I can't believe nobody here has mentioned the Sanden unit. This unit can get around a COP of 5 which is almost double some of the other combo units. They are also low maintenance since the interior tank is just a stainless tank with no moving parts. If the exterior unit has an issue, the company is great about repairs and if its a large issue the exterior unit can be swapped out. They offer a 40 gal option that would qualify for the rebates for the smaller tanks and since the water is held at a hotter temp (cold water is added to the outgoing hot with a mixer valve) it behaves much bigger than 40 gallons.
The downsides are the cost and potential need for an electrical upgrade. Other issue may be finding space on the exterior, keeping the water pipes on the exterior warm in the Connecticut winters (heat tape with a timer?), efficiency reductions in cold weather (although, still pretty impressive) and keeping the exterior unit up off the ground for snow, etc.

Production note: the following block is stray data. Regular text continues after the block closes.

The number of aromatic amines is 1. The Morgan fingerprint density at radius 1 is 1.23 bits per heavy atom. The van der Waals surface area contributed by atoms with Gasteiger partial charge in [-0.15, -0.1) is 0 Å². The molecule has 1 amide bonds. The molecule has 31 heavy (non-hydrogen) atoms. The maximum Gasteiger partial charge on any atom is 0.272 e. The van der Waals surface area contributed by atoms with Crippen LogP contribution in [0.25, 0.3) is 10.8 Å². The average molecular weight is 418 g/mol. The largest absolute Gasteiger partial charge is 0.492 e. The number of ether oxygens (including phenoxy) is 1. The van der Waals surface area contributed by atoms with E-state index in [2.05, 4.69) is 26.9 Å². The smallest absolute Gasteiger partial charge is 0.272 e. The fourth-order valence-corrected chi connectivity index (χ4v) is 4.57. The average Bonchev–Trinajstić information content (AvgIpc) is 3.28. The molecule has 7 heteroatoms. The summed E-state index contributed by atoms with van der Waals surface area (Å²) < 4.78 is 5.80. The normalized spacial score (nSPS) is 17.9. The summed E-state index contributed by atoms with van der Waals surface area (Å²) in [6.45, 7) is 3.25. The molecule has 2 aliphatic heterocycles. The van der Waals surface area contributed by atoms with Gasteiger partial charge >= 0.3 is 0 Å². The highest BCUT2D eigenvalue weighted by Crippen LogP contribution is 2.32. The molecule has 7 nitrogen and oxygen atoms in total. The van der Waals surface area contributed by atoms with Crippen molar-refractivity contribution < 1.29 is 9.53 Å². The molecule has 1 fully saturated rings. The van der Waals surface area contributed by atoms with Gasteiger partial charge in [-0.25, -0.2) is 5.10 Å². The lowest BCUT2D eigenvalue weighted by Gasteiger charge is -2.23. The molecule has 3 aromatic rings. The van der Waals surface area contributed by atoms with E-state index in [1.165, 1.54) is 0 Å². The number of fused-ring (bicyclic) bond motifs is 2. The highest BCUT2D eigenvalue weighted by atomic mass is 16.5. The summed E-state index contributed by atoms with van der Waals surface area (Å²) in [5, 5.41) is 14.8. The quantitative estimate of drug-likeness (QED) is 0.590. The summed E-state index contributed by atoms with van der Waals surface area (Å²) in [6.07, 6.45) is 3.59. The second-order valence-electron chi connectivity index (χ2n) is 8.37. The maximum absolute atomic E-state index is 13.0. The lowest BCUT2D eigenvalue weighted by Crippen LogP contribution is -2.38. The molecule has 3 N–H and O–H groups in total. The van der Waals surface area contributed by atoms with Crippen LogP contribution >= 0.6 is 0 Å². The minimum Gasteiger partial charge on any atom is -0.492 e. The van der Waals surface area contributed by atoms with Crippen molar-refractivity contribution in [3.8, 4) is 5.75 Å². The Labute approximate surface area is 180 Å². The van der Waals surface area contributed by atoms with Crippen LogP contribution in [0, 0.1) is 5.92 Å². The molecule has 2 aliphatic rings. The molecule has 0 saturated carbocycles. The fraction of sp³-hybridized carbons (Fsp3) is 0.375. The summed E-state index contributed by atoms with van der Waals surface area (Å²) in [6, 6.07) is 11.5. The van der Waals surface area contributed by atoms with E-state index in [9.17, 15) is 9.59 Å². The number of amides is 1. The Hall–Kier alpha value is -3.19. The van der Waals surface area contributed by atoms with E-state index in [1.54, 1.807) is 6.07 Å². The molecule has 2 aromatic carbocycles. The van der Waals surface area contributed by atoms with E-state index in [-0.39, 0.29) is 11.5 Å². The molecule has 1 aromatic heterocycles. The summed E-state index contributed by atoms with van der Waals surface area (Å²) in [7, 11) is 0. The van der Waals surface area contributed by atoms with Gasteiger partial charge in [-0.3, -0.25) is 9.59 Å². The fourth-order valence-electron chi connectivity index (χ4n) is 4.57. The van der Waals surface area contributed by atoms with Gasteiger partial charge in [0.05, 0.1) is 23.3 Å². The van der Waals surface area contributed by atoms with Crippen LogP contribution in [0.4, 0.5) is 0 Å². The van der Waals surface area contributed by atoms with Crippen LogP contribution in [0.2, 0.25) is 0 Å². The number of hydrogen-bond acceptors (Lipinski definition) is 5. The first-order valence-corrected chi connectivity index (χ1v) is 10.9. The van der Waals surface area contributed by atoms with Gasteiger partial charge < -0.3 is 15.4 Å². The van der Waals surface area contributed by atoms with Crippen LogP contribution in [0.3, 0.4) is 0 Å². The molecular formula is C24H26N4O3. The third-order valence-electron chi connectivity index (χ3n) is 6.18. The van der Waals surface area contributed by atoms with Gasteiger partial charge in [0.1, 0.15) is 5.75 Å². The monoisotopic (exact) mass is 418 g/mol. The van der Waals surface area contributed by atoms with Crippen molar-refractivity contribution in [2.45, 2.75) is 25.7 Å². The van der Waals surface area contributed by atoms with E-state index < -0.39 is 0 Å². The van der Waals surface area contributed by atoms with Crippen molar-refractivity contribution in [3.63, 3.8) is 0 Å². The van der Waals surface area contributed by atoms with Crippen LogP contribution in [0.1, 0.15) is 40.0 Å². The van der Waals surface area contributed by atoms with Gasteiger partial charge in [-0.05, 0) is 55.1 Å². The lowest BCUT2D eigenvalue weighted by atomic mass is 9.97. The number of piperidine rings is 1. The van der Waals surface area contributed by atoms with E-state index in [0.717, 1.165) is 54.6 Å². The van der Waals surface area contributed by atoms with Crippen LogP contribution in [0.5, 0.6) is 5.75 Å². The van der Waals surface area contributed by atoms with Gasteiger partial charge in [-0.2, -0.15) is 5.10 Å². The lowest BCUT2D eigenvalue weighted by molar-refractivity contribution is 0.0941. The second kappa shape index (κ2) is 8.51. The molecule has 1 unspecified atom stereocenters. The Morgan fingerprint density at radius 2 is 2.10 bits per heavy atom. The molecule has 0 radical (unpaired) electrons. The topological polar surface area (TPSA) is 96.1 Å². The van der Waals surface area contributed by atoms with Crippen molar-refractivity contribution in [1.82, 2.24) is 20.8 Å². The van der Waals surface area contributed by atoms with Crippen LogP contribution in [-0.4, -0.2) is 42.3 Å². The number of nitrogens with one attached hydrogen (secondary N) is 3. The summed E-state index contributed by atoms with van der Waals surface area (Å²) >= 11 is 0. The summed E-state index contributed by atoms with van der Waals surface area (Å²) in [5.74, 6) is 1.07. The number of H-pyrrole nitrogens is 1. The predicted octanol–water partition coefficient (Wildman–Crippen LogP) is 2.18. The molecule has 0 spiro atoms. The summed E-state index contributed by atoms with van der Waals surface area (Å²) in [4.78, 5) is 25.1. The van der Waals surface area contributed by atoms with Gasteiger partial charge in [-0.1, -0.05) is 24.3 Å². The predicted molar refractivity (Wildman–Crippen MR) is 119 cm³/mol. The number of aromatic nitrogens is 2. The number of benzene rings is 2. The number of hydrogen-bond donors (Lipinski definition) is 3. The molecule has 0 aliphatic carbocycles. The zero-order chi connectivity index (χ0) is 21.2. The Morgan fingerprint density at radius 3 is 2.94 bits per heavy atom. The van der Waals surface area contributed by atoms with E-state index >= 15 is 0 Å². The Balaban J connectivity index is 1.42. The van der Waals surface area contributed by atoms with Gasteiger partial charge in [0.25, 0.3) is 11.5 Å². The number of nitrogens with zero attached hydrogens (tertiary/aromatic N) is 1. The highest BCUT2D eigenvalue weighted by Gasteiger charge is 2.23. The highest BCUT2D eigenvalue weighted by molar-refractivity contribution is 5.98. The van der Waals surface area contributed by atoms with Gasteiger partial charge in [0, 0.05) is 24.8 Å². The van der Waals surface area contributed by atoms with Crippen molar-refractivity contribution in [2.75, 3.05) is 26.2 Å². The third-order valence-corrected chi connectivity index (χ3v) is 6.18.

I've had one in my home for 2 years and installed one of the first in NA back in 2014/15 and haven't had any issues with the dozen or so we've installed since then with the exception of a blown fuse on one last summer. It was an easy fix.
Anyways, I just felt like it needed to be part of the discussion.
I think many people would like to use it but are held back by the price. It is more than twice the cost of an 80 gallon hpwh, for example.
You will be fine with a 65 gallon Rheem. The only day I ran out of capacity was when I had a 2nd family of 6 over, and ran dishwashers, washing machines, showered, etc. at the same time!